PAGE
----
A humanist concerned with social and environmental issues, Mazur has experimented with nonrepresentational imagery, but has consistently remained apart from avant-garde movements. He studied at Amherst and with Leonard Baskin in Northampton, Massachusetts, and did graduate work with Gabor Peterdi and Bernard Chaet at Yale. Following three years as a teacher at the Rhode Island School of Design he joined the faculty at Brandeis University in 1965. From 1961 to 1966 he worked on a series of prints based on visits to a mental facility in Providence—many of which comment on humanity robbed of history, age, clothes, and social standing. The influence of Rembrandt, Goya, Daumier, Munch, and Kollwitz can be discerned in Mazur's early work, although during the late 1960s thematic concerns gave way to experimentation with graphic media. Highly expressionistic in handling and color, and ambiguous in thematic relationships, Mazur's recent paintings explore disturbing narrative images of implied violence and its emotional residue.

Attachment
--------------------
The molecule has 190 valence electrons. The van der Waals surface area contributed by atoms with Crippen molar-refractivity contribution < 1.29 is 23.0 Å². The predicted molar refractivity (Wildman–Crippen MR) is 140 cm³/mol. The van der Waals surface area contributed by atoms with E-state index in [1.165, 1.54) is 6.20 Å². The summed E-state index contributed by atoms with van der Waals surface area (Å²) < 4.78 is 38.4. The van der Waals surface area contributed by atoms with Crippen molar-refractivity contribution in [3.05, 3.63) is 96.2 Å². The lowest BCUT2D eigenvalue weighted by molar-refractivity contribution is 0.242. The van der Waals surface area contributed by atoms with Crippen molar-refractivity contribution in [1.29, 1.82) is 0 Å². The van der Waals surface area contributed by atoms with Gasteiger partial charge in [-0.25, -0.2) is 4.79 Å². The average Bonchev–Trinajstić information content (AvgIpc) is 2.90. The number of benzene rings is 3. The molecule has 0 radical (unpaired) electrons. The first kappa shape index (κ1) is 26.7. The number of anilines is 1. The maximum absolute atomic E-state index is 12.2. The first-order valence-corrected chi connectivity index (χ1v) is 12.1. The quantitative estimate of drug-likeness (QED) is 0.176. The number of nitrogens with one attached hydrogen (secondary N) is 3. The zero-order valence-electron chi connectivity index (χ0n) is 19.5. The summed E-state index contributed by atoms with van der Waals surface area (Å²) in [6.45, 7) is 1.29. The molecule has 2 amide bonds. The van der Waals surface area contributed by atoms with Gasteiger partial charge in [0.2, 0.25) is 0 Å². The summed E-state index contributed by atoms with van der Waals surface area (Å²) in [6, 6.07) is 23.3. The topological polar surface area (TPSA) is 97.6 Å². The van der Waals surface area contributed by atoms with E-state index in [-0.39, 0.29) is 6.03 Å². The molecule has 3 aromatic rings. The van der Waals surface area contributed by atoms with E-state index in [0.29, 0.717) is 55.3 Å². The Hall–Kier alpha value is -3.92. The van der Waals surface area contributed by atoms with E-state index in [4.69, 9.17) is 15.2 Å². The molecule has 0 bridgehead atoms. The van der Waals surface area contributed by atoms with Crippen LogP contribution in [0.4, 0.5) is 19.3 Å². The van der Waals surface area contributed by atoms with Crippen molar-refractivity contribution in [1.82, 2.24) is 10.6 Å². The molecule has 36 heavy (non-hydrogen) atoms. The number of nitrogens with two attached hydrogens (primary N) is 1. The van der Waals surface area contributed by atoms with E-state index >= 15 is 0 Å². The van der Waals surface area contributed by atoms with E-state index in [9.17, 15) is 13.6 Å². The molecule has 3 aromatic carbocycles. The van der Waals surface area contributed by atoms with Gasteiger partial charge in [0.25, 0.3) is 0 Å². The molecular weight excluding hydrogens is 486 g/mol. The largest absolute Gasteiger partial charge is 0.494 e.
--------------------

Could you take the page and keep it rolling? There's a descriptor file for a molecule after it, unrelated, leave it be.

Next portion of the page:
Virginia M. Mecklenburg Modern American Realism: The Sara Roby Foundation Collection (Washington, D.C.: Smithsonian Institution Press for the National Museum of American Art, 1987)